by Frank Schnittger
Tue Mar 8th, 2011 at 01:16:19 PM EST
Politics is often used as a bit of a dirty word: as a synonym for corruption, inefficiency, favouritism, cronyism and an offence to objectivity and merit. Those who criticise "politics" frequently do so from a technocratic, meritocratic or authoritarian perspective: Life would be so much better if people simply did what they are told; took their lead from the "experts"; or recognised the superior wisdom, knowledge and qualifications of specialists in a particular field. Frequently the critics simply assume they know better than "the powers that be" - always a good line for populist applause - but no guarantee that they would do any better if they did manage to get their hands on the levers of power.
Of course politics is often done badly, incompetently or corruptly; and then other methods of decision making could lead to more optimal outcomes. You can, for example, be utterly contemptuous of the Irish people's decision to replace an incompetent and deluded Fianna Fail Government with a Fine Gael led Government not necessarily any better in either ideology or competence.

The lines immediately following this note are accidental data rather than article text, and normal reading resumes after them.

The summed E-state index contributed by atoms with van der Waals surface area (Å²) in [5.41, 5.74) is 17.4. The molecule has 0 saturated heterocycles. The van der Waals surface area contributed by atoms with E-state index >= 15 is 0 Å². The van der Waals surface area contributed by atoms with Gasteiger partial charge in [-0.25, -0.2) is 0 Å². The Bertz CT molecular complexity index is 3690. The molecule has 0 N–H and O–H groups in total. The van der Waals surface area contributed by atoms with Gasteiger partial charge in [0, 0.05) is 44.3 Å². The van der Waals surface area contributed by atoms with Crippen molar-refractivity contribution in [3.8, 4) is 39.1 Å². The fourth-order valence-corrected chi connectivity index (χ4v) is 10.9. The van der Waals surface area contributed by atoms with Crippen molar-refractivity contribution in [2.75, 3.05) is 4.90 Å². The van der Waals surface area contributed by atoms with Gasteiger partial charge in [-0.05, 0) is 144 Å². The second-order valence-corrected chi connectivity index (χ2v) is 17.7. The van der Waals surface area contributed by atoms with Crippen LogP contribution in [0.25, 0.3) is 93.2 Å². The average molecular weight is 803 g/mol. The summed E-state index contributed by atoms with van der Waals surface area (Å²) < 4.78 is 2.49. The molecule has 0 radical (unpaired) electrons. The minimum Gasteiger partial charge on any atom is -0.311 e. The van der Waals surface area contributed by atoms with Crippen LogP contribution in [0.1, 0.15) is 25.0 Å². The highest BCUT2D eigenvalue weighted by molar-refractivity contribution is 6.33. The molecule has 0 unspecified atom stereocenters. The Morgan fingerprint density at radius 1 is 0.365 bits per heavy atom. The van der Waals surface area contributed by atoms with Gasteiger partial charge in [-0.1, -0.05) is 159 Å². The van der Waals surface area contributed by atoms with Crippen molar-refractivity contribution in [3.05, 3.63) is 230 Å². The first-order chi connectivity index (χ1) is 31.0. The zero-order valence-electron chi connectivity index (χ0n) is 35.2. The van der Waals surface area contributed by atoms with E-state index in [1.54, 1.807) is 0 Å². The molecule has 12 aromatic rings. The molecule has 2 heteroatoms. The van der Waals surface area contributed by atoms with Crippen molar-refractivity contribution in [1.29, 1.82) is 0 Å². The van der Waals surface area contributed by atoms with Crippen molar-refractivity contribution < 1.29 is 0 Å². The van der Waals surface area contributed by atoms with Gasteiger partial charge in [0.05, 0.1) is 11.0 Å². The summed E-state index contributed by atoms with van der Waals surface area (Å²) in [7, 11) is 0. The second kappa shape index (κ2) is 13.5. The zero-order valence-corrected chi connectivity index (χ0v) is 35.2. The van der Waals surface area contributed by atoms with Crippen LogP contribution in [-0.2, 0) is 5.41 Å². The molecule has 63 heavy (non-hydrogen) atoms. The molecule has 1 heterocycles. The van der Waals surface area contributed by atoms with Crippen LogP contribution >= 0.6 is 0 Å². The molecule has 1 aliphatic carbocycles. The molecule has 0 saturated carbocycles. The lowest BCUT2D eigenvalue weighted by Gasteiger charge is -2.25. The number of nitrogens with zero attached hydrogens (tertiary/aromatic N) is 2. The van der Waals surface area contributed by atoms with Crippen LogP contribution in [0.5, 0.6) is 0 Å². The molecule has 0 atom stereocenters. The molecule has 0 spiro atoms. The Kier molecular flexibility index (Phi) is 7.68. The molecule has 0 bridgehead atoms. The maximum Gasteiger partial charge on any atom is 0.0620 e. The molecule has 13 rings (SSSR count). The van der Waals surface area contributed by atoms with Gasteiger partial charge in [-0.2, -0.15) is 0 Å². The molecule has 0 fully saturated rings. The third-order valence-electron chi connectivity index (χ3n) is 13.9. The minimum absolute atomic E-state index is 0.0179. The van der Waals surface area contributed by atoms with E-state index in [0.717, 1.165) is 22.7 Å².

But I want to write a paean of praise for the process by which that change was accomplished.
All societies are in drastic need of change from time to time: the examples of Tunisia, Egypt, and Libya come readily to mind. All systems of Governance must contain the mechanisms for their own update and reform. Indeed there have been many calls and proposals for the reform of Irish political institutions including the abolition of the Senate, the replacement of our single transferable vote electoral system with a German style list system, and the introduction of more outside "technocrats" into the Governmental process at cabinet level.
However, if you don't understand how your polity works, you are likely to make some very ill-advised decisions on reforming it. I want to write an essay on why I think the current Irish governmental systems are as good as most, and quite possibly better than many of the proposals for their reform.